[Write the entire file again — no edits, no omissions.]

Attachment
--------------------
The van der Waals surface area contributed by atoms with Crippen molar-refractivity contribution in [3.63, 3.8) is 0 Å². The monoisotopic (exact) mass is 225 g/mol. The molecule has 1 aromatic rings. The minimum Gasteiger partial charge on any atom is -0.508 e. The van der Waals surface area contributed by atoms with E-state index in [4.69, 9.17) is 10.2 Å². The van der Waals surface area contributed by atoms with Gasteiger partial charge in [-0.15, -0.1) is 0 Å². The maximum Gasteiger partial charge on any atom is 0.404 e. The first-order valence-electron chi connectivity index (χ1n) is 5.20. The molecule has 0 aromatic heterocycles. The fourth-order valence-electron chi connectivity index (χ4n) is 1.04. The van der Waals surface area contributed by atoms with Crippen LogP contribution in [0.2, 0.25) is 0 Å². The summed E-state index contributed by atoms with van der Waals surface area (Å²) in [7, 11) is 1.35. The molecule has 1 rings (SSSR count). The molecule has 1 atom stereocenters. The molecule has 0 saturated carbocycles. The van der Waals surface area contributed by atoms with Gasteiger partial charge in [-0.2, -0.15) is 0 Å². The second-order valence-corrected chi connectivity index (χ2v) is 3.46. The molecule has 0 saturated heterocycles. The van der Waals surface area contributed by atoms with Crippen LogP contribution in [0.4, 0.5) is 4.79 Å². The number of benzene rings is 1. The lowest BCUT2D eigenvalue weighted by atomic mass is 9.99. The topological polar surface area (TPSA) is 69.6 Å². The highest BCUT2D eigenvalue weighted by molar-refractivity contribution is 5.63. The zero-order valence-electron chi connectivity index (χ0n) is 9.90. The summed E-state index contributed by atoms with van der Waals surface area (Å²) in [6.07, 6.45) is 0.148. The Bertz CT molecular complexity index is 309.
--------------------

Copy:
The van der Waals surface area contributed by atoms with Crippen molar-refractivity contribution in [3.63, 3.8) is 0 Å². The monoisotopic (exact) mass is 225 g/mol. The molecule has 1 aromatic rings. The minimum Gasteiger partial charge on any atom is -0.508 e. The van der Waals surface area contributed by atoms with E-state index in [4.69, 9.17) is 10.2 Å². The van der Waals surface area contributed by atoms with Gasteiger partial charge in [-0.15, -0.1) is 0 Å². The maximum Gasteiger partial charge on any atom is 0.404 e. The first-order valence-electron chi connectivity index (χ1n) is 5.20. The molecule has 0 aromatic heterocycles. The fourth-order valence-electron chi connectivity index (χ4n) is 1.04. The van der Waals surface area contributed by atoms with Crippen LogP contribution in [0.2, 0.25) is 0 Å². The summed E-state index contributed by atoms with van der Waals surface area (Å²) in [7, 11) is 1.35. The molecule has 1 rings (SSSR count). The molecule has 1 atom stereocenters. The molecule has 0 saturated carbocycles. The van der Waals surface area contributed by atoms with Gasteiger partial charge in [-0.2, -0.15) is 0 Å². The second-order valence-corrected chi connectivity index (χ2v) is 3.46. The molecule has 0 saturated heterocycles. The van der Waals surface area contributed by atoms with Crippen LogP contribution in [0.4, 0.5) is 4.79 Å². The number of benzene rings is 1. The lowest BCUT2D eigenvalue weighted by atomic mass is 9.99. The topological polar surface area (TPSA) is 69.6 Å². The highest BCUT2D eigenvalue weighted by molar-refractivity contribution is 5.63. The zero-order valence-electron chi connectivity index (χ0n) is 9.90. The summed E-state index contributed by atoms with van der Waals surface area (Å²) in [6.07, 6.45) is 0.148. The Bertz CT molecular complexity index is 309.